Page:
• Context and Commentary• Estimates intended to be rough and conservative• Impact relative to overall regional economy – insignificant• Impact relative to how protected open space is often perceived – significant• Little to no overlap with other impact types from this study – Environmental services provided – no overlap – Direct use benefits / Tourism – small overlap with usage fees – Property value impact – no overlap Econsult Corporation
  • Economic Value Components• Job and revenue generation• Environmental services provided• Direct use benefits• Property value impact Econsult Corporation
  • Environmental Services Provided• Air Pollution• Ecosystem Services Econsult Corporation
  • Air Pollution Benefits• Open space offers the ability to remove significant amounts of air pollutants• Most of the air pollution benefits are generated by the tree canopy cover found on the open space parcels• Trees improve air quality by removing NO2 , SO2 , CO, O3 , and PM10• Trees help clean the air by storing and sequestering carbon in their biomass Econsult Corporation
  • Air Pollution Benefits• Tree canopy amounts were estimated from satellite land cover data• Air Pollutant Removal amounts were estimated using the i-Tree Vue model from the US Forest Service
  • Tree Canopy Cover Preserved County County Federal Municipal Non-Profit State Total FarmlandBucks 3,642 0 3,959 1,387 2,838 8,364 20,189Chester 3,229 623 3,716 3,267 14,065 4,477 29,377Delaware 594 103 1,861 0 1,421 1,955 5,934Montgomery 2,332 677 3,673 709 2,450 2,206 12,047Philadelphia 3,774 0 115 0 254 59 4,202Total 13,571 1,404 13,324 5,362 21,028 17,060 71,749 Econsult Corporation
  • Pollutant Removal (tons)Pollutant (tons) Bucks Chester Delaware Montgomery Philadelphia TotalO3 310 446 93 185 66 1,099PM10 325 468 97 194 69 1,153NO2 156 224 47 93 33 553SO2 69 99 21 41 15 244CO 17 24 5 10 4 59Pollutant ( Thousands tons) Bucks Chester Delaware Montgomery Philadelphia TotalCarbon Sequestration 27 39 8 16 6 95Carbon Storage 815 1,175 244 488 174 2,895
  • Air Pollution Benefits• Benefits were calculated by multiplying the pollutant removal amounts by the externality value of the pollutant• Externality values are considered the estimated costs of pollution to society that is not accounted for in the market price of the goods or services that produced the pollution• One example is the value that society would have to pay in areas such as healthcare if trees did not remove these pollutants due to increased cases of asthma and other respiratory conditions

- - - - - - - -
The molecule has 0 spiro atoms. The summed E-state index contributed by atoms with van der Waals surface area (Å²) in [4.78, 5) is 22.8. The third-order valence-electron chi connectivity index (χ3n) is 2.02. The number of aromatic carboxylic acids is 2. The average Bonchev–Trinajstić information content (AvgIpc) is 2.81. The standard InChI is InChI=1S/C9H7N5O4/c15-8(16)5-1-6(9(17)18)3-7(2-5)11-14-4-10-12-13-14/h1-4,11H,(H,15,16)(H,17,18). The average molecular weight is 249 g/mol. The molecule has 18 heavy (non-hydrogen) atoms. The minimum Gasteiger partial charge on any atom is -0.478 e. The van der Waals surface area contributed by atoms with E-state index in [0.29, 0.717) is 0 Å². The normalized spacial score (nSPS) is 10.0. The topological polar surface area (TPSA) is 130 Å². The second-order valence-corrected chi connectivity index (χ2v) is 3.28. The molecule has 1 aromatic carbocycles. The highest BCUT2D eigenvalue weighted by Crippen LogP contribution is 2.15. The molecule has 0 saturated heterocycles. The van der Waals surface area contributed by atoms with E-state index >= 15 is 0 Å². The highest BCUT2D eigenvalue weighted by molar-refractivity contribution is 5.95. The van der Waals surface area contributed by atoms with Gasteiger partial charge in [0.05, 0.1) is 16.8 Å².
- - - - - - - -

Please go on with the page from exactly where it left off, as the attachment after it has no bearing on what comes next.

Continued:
• Air Pollution Benefits Value ($million) Bucks Chester Delaware Montgomery Philadelphia TotalO3 $ 2.78 $ 4.01 $ 0.83 $ 1.66 $ 0.59 $ 9.88PM10 $ 1.95 $ 2.81 $ 0.58 $ 1.16 $ 0.41 $ 6.92NO2 $ 1.40 $ 2.02 $ 0.42 $ 0.84 $ 0.30 $ 4.97SO2 $ 0.15 $ 0.22 $ 0.05 $ 0.09 $ 0.03 $ 0.54CO $ 0.02 $ 0.03 $ 0.01 $ 0.01 $ 0.00 $ 0.08Total $ 6.30 $ 9.08 $ 1.89 $ 3.77 $ 1.34 $ 22.38 Value ($million) Bucks Chester Delaware Montgomery Philadelphia TotalCarbon Sequestration $ 0.56 $ 0.80 $ 0.17 $ 0.33 $ 0.12 $ 1.97Carbon Storage $ 16.86 $ 24.30 $ 5.05 $ 10.09 $ 3.59 $ 59.88Total $ 17.41 $ 25.10 $ 5.21 $ 10.42 $ 3.71 $ 61.86
  • Ecosystem Services• In addition to air pollution removal, open space parcels also provide a number of valuable ecosystem services• Examples include: waste treatment, disturbance buffering, plant and animal habitat and others• The amount and type of ecosystem services generated depends on the land cover of the preserved open space
  • Value Transfer• Utilized value transfer techniques to generate estimates of ecosystem service values• Value transfer has become a practical way to inform policy decisions when primary data collection is not feasible due to budget or time constraints• It is important tool because it can be reliably used to the economic value associated with a particular landscape, based on existing research for considerably less time and expense than a new primary study
  • Ecosystem Service Methods• Utilized satellite land cover data to estimate the amounts of various land cover types• Ecosystem service flow values were then determined by multiplying the amount of land cover types by the estimated dollar value per acre for each ecosystem service• We used the mean value of the studies cited by Costanza et al. (2005) for a similar study in New Jersey; the Costanza report identified and used over 100 earlier studies, including 94 studies that contained original research and were published in peer- reviewed journals